Osomount Push NFC full review
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A smartphone car mount is normally pretty standard but the latest model from Osomount called the Push NFC comes with, erm, NFC.
We'll jump straight into the most interesting element of the Push NFC mount which is the near field communications (NFC) chip which is hidden inside. This is for use with any smartphone, tablet or other device with NFC – although the iPhone 6's chip is currently restricted so will have no effect.
What you do when the smartphone and the mount meet is up to you which is partly great but it's a little confusing to get setup. You need to download an NFC tag app to your device so that when you tap for the first time, you can define what you want to happen. There's various one out there which are free but it's strange that Osomount recommends one in the instruction manual and another on the website – NFC Smart Q and NFC Tools.
Whichever you use, set the app to read then tap your device on the Push NFC mount (you may need to wave it around a bit so the chips line up). Once the two NFC chips have recognised each other you can setup what you want to happen. We used it to open a satnav app but you can opt do all kinds of things like get your phone to pair to your vehicle over Bluetooth. If you're not using the mount in a car, then you could connect to a certain Wi-Fi network, open your emails, send a message or whatever takes your fancy.
It's not a life saver but it is a time saver. The only real drawback is that you can only set one task at a time. You can't tap twice for a second option for example as that's not how NFC works.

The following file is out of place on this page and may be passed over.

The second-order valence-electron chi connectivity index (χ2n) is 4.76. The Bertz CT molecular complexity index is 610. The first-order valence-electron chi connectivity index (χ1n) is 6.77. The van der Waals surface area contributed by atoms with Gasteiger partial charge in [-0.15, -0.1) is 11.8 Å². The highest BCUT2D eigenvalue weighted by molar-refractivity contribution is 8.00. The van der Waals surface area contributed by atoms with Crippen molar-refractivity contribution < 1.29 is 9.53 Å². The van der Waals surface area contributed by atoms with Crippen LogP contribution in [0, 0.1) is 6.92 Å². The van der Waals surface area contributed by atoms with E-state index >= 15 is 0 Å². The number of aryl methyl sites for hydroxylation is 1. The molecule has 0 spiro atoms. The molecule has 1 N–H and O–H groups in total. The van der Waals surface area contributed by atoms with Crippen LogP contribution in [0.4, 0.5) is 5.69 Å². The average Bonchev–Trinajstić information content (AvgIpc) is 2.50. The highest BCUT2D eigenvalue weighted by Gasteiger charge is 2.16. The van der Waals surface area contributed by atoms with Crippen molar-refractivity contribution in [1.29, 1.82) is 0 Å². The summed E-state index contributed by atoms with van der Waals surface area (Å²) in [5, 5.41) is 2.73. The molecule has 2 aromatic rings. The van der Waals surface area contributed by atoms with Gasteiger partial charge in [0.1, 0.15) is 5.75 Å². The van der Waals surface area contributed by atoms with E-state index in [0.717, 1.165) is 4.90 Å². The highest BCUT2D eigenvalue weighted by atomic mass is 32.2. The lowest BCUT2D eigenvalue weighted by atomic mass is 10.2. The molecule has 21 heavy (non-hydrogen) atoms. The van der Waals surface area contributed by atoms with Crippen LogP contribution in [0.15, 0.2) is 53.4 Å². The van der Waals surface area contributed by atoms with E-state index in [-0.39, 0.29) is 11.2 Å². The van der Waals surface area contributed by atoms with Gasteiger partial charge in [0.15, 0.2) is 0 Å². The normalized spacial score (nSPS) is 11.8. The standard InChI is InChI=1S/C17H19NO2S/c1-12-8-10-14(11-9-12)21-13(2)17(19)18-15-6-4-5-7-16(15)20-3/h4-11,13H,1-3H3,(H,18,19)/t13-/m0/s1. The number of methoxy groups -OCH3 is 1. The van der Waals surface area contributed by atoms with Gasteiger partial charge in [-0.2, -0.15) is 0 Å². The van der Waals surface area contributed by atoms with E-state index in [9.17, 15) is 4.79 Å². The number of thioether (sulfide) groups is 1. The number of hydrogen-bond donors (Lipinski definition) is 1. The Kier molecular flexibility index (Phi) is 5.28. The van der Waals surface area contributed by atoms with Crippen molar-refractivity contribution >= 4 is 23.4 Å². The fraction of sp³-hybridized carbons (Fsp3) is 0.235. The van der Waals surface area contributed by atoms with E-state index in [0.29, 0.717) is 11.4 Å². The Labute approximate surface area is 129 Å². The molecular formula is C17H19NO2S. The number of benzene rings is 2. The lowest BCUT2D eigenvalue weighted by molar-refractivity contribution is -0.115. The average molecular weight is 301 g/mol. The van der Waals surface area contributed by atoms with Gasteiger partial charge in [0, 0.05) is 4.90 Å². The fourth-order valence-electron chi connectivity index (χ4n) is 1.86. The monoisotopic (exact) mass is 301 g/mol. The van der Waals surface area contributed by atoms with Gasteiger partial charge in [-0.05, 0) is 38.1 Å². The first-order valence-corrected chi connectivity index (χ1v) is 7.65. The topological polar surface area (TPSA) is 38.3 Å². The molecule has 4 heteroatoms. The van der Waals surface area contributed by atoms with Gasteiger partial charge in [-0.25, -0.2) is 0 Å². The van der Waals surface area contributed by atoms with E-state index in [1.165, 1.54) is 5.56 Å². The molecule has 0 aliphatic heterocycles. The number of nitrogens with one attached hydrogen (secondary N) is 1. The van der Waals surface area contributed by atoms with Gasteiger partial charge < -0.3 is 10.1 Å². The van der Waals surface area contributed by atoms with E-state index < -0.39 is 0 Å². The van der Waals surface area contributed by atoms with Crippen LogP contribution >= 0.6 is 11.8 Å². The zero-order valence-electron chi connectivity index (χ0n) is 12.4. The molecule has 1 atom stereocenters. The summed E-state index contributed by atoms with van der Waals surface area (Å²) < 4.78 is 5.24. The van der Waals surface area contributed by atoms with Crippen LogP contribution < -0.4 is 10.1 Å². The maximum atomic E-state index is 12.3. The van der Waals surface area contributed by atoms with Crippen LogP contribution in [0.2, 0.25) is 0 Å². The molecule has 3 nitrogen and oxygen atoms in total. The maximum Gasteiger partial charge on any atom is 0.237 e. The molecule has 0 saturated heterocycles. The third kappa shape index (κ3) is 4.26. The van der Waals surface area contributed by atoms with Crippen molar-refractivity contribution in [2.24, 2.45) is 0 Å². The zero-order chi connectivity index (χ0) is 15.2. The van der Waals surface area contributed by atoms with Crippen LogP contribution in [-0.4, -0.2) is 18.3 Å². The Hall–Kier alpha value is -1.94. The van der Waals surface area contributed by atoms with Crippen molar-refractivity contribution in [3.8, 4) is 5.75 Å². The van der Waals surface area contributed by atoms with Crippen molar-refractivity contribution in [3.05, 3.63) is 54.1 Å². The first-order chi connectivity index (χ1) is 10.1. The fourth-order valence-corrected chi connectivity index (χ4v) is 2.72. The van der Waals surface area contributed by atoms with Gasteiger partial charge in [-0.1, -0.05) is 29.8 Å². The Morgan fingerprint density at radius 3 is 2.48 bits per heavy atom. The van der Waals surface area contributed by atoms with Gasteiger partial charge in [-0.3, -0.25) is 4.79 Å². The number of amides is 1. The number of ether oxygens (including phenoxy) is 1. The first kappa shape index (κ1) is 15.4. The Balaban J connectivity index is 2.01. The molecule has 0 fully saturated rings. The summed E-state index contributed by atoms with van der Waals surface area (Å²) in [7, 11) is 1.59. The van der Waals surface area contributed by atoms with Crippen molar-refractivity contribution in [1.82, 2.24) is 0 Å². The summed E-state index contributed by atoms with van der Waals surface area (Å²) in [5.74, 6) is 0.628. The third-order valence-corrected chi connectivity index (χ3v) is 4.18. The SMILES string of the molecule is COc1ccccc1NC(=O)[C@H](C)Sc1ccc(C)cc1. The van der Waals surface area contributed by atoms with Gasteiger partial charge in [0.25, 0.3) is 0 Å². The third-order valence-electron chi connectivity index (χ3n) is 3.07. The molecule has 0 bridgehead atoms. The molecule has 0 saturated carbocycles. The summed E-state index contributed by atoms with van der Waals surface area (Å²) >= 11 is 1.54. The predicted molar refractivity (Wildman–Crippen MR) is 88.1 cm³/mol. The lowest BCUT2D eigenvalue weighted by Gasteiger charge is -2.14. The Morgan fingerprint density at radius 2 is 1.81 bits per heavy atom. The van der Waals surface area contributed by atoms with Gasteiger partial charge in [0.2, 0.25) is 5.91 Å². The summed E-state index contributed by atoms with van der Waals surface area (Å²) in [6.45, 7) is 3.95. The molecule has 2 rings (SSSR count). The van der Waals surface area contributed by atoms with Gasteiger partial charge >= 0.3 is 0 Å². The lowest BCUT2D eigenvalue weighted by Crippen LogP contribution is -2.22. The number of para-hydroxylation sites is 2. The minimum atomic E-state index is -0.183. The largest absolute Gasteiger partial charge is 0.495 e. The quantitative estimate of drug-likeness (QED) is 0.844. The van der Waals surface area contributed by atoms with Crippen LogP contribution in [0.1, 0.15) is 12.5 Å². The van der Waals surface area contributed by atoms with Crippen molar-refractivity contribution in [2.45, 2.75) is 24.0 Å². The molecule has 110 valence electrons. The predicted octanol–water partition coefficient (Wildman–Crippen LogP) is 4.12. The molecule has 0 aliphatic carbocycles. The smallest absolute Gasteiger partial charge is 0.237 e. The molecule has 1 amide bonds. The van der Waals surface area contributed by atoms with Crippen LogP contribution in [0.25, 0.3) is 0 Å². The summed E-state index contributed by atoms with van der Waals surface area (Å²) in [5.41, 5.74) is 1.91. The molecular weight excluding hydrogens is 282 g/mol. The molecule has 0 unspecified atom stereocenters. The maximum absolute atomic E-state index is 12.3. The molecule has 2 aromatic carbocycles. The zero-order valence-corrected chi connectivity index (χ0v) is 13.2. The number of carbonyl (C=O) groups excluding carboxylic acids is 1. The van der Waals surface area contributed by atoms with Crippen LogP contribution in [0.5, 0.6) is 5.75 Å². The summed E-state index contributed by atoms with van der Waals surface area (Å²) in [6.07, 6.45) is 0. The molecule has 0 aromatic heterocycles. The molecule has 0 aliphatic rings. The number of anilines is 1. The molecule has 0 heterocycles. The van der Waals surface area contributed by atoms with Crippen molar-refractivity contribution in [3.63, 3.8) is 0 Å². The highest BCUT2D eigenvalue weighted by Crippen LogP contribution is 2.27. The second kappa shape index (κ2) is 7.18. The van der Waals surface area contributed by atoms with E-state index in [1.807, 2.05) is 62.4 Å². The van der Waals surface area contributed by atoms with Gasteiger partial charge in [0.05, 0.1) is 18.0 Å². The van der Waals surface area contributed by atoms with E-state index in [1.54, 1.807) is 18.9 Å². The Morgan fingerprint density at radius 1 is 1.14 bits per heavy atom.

Osomount claims that the Push NFC has the 'world's quickest phone mounting mechanism' and while we don't think this is true is does work pretty well. The reason we don't agree is that there is a button which to need to push to extend the arms before putting your phone in and it can be difficult to push it all the way in – if you don't, the arms simply spring back.
Once you have got the arms primed and ready, all you need do it push the button in the middle of the mount and this releases the arms and you're phone is secured. It's simple and effective but make sure your device is positioned correctly before pushing the button to avoid the arms pushing volume buttons or blocking any ports. Oh, and mind your fingers because the arms spring inwards quite violently.
The device holds your phone, or any device up to 3.5in wide, and holds on nice and tight with silicone grips. None of the various handsets we've put in the Push NFC have budged even a small amount while driving.
There's a classic suction cup which has a washable sticky surface to help out but the device also comes in an air vent mount variant should this suit your vehicle. Like a lot of car mounts, there's a ball joint so you can adjust the viewing angle. Osomount lists it as 360 degree which is true in the sense that you can spin your device around but the adjustment isn't as comprehensive as we've seen elsewhere – the firm's own Dash Grip, for example. It's good enough though and might just require finding the optimum position for the suction cup.
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